Determining the Filesystem of the Drive

A common scenario we run into is a customer will take a hard drive out of another computer or device like a network attached storage (NAS) device and try to recover the data with our dock only to find that the host computer can see the drive but can’t actually read the data on it. For a Windows user this would be apparent when looking in the Device Manager and seeing the drive listed, but the drive not being mounted and accessible from Windows Explorer. A Mac user would similarly check in Disk Utility for the drive if it is not accessible from the Finder.

The first step is to identify where the drive came from prior to being used in our docking station. Was this drive from another Windows computer? Was it from a Mac, or perhaps a Linux computer? How about a NAS device or external hard drive? By knowing this information we can look for information about what type of filesystem is on the drive.

Next you’ll need to find out if your computer can support the filesystem of the drive in question. Here’s a basic list of what filesystems are supported by OS:

  • Windows XP (with proper update installed) and higher can read and write to FAT(16), FAT32, ExFAT and NTFS.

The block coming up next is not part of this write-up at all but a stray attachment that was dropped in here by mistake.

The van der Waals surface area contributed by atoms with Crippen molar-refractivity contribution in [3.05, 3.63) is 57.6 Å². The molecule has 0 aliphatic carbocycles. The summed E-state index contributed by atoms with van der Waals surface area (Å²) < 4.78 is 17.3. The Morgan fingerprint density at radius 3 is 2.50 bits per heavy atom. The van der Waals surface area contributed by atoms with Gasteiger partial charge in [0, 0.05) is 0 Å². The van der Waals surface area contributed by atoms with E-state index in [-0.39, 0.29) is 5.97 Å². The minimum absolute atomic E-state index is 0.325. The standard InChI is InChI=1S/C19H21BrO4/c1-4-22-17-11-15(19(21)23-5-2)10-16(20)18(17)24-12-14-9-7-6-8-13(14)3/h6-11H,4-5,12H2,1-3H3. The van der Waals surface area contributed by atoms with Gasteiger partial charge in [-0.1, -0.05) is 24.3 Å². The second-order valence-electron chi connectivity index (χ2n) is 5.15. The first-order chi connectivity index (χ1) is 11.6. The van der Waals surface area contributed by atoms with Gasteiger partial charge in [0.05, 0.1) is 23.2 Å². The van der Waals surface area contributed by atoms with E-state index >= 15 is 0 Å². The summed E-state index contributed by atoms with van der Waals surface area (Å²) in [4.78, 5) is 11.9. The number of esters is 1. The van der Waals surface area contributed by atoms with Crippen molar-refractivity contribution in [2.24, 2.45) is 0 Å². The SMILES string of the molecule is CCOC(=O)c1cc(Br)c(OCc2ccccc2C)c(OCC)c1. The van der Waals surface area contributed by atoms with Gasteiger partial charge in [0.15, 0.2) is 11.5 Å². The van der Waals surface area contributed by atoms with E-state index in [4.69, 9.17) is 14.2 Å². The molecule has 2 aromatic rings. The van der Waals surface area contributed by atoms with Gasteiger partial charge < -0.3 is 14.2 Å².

• Mac OS X 10.6.5 and higher can read and write to FAT(16), FAT32, ExFAT, and HFS+ (Mac OS Extended Journaled or Case-sensitive, Journaled). Mac OS X 10.3 and later can only read but not write to NTFS (write can be enabled, but it is not recommended as it may be unstable).
  • Linux (Ubuntu for example) can read and write to FAT(16), FAT32, ExFAT (with the proper package installed), NTFS, EXT2, EXT3, EXT4, JFS, and XFS. There other filesystems but they are far less common and not available for every Linux distro by default: BtrFS, ReiserFS, UFS (Unix), ZFS.

Knowing what filesystems are supported will help you decide how to proceed. If you’re a Windows user and find the hard drive you need to recover data off of is from a Mac, either you need to install some 3rd party software to read it, or simply recover the data on a Mac system. If you’re a Mac user, you should be able to read data off of a Windows computer drive without issue.

The hardest part is recovering data from a Linux formatted drive on a non-Linux computer. Whether you’re a Mac or Windows user, chances are if you’ve got any kind of NAS device in the home, it will be using a filesystem your computer cannot natively read. In our experience most consumer grade NAS units use EXT2/3/4 filesystems. For Windows users we recommend installing some 3rd party software. For Mac users, take a look at this blog post done by CNET.

If you have any questions at all, please comment below or email We’re happy to help!

26 comments on “Recovering Existing Hard Drive or SSD Data in Your Plugable Docking Station”

  1. Brendan Cooper Reply

    How do you enable write on a hard drive in a docking connected to a mac? It is encoded in NFTS so I can only read it at this point but I need to copy the data off before I can format the drive.

    • Joshua Henry Reply